Friday, November 26, 2010

7 Questions Meme

I'm bored at work on the day after Thanksgiving. Everyone's out shopping, and no one needs the services of the Bank... therefore, much internet time ensues. I stumbled across this over at Mrs. G's blog and thought it would fill some time!

1. Do you prefer Thanksgiving or Christmas? I love, love, LOVE Christmas and Advent leading up to it. Thanksgiving is an insane holiday in my world where we're expected to see EVERYONE all across the state. Christmas day is ours and ours alone -- telephones get turned off before we head out to evening service and aren't turned back on again until AT LEAST afternoon. It's a peaceful, worshipful time for just me and Hubby (and next year, Baby!)

2. If you had to choose between your computer and your television, which one would you get rid of? Easily TV. In fact, we practically already have. When we moved in October the TV got put in the garage (along with nearly everything else) while we redid the house. It's still out there and I haven't missed it at all.

3. Which book heroine do you think is the most like you? Jo March! Especially when I was younger. I have firm opinions and it's taken me a long time to learn how to express them at the right times, to the right people, using the right words. If I'm not careful, I definately speak before my brain can catch up!

4. What is your ancestry? As far as I know, I have a fair bit of Swedish in my blood. That would explain the tall blondeness. However, I do know my dad's been able to trace the Scottish line of our family back to their immigration papers in the early 1800s. My maiden name (Lawhead) is a mispelling from "loch" or lake.

5. What's your favorite flavor of Pringles? Original, for sure! Although the low-fat are prett

6. Are you old-fashioned? Only in certain things. I have great respect for the past, but love elements of now, too.

7. Do you prefer shopping online or in stores? It depends on what I'm shopping for. I buy clothes online because that's where I can find them, but htere's nothing like flipping through books at Barnes & Noble on a rainy Saturday.

I tag everybody! Here's the questions I want YOU to answer! Some are from above, some are new :) Copy them to your blog and answer each. If you answer please let me know so that I can read what you've written!

1. What's your favorite Christmas song or hymn, and why?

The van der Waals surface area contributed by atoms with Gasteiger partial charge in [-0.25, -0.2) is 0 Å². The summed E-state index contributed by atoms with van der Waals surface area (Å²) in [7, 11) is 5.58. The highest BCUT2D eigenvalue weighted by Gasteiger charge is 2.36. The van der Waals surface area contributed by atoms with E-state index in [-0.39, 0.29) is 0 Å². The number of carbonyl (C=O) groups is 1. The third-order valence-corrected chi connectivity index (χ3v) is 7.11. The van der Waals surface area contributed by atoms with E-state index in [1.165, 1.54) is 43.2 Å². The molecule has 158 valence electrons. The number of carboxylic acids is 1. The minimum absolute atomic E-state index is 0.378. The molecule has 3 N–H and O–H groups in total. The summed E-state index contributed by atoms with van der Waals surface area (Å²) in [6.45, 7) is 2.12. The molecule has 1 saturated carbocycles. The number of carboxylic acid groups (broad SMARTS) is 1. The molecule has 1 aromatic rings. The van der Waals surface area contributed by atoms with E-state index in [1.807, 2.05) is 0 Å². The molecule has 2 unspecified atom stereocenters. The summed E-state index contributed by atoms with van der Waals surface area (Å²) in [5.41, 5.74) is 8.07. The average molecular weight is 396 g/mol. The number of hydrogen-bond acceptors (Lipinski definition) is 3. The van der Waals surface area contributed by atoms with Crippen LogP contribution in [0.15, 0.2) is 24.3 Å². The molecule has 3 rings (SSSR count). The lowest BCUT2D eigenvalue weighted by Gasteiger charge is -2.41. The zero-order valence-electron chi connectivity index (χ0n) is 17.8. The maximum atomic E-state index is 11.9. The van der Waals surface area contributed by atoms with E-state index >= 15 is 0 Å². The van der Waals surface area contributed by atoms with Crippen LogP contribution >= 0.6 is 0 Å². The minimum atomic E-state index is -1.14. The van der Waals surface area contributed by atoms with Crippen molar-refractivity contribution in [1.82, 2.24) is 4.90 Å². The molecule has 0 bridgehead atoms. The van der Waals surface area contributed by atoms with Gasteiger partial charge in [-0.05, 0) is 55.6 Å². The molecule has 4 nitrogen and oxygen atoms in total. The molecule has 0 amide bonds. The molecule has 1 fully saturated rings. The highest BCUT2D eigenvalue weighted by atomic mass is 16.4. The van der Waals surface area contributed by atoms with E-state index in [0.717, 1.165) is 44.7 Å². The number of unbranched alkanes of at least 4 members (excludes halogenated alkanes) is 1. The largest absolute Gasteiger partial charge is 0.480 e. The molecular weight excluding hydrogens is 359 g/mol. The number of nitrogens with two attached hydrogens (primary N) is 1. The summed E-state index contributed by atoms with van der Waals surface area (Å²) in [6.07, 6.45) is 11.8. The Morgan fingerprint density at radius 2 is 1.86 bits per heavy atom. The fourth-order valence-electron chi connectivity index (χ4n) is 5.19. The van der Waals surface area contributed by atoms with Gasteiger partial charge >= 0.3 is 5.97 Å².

2. Which book heroine do you think is most like you?
3. What's for Christmas dinner -- turkey, ham, pasta, or something else entirely?
4. What's one piece of parenting advice you wish you had BEFORE the baby was born? If you're not a parent yet, what part of parenting are you most curious about?
5. What is your guilty-pleasure food?
6. Santa: Yes or No?
7. What is your most favorite part of the holiday season?

Have fun!

Wednesday, November 17, 2010

I received a fascinating email first thing this morning from the president of my alma matter. Although I am not Catholic, I am a proud graduate of a local Catholic university. I wanted to share this with you because it provided some fascinating food for thought.

Here's the situation:

The director of the Teacher's Education Program is a lesbian. It wasn't a surprise; she was director before Benedictine took over the local college (although the local college was Catholic as well -- Ursuline in fact). The university has a policy similar to the military's don't-ask-don't-tell: she was expected to endorse 1) General teaching best practices and 2) Catholic worldview while at work.

The dilemma arose when she and her partner went to Iowa over the summer and get married. Then, they came home and put a wedding announcement in several of the local papers. In the announcement, she stated her place of employment -- this Catholic university -- by name. As a result, this woman lost her job at the university, not for her sexual orientation but for defaming the university's religious reputation and not withholding her employment contract. She is currently procuring a lawyer to sue on discrimination charges.

All I know about the situation is from the newspapers and the President's letter. It appears that both parties did some things incorrectly; I don't want to discuss that. I also don't want to discuss whether homosexuality is right or wrong. What I do want to present to you is a few quotes from the President's letter about the concept of discrimination.

The following quotes are from the President's letter (link to the whole):

When an individual steps outside this teaching (about traditional marriage) and publicly announces that he/she is living a lifestyle in total opposition to what the Catholic Church and one of its universities hold dear, that decision represents a lifestyle choice that he/she is free to make. But if the person holds a position that represents the Catholic Church, there is conflict… For instance, if you wanted to be an officer of an environmental group that premised its mission on the reality of global warming, you would expect that your fellow members would hold you to advocating that doctrine and not give speeches claiming that the phenomenon is a chimera. If you came to believe differently, the responsible thing would be to leave the organization.

[When interviewing] I make a simple statement to the candidate, something to the effect: “XYZ is a Catholic and Benedictine university with a set of beliefs and traditions. No matter your religious background or affiliation, you are expected to respect and honor this tradition and set of beliefs. Can you accept that?”

If a person does not ascribe to the belief system held by the Church, a Catholic institution may not the be appropriate place for that individual to work. The blessing of America provides a patchwork of many kinds of institutions of higher learning. Where one’s belief system may put them outside the orbit of one institution, there is surely another to find a better fit.

So, what do you think? Did she face discrimination when she was fired? Or is it something else? Is the fault with her, either by misunderstanding or willfully breaking the assumptions of her employment? What are the rights of private -- especially private and religious -- institutions when it comes to social causes? What should they be?

PS: This is a complex situation -- just a loving reminder to choose your words carefully and politely! However, I would LOVE to hear views on all sides of this dilemma (Erika, this means you!)